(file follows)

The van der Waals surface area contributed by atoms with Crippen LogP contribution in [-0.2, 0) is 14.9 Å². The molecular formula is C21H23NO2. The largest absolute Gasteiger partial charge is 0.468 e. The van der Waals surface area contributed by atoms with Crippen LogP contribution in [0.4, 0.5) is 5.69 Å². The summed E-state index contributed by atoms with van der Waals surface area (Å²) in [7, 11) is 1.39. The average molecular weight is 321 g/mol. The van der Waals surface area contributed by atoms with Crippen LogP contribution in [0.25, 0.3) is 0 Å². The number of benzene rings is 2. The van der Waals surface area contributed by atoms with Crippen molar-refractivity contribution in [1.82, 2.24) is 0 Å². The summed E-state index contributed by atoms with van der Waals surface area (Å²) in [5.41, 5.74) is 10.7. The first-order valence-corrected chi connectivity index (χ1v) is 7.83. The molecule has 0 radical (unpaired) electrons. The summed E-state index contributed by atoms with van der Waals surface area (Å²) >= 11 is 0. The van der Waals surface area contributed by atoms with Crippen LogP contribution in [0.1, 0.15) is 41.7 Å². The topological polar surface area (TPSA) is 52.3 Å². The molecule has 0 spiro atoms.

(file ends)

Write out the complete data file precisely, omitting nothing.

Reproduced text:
The van der Waals surface area contributed by atoms with Crippen LogP contribution in [-0.2, 0) is 14.9 Å². The molecular formula is C21H23NO2. The largest absolute Gasteiger partial charge is 0.468 e. The van der Waals surface area contributed by atoms with Crippen LogP contribution in [0.4, 0.5) is 5.69 Å². The summed E-state index contributed by atoms with van der Waals surface area (Å²) in [7, 11) is 1.39. The average molecular weight is 321 g/mol. The van der Waals surface area contributed by atoms with Crippen LogP contribution in [0.25, 0.3) is 0 Å². The number of benzene rings is 2. The van der Waals surface area contributed by atoms with Crippen molar-refractivity contribution in [1.82, 2.24) is 0 Å². The summed E-state index contributed by atoms with van der Waals surface area (Å²) in [5.41, 5.74) is 10.7. The first-order valence-corrected chi connectivity index (χ1v) is 7.83. The molecule has 0 radical (unpaired) electrons. The summed E-state index contributed by atoms with van der Waals surface area (Å²) >= 11 is 0. The van der Waals surface area contributed by atoms with Crippen LogP contribution in [0.1, 0.15) is 41.7 Å². The topological polar surface area (TPSA) is 52.3 Å². The molecule has 0 spiro atoms.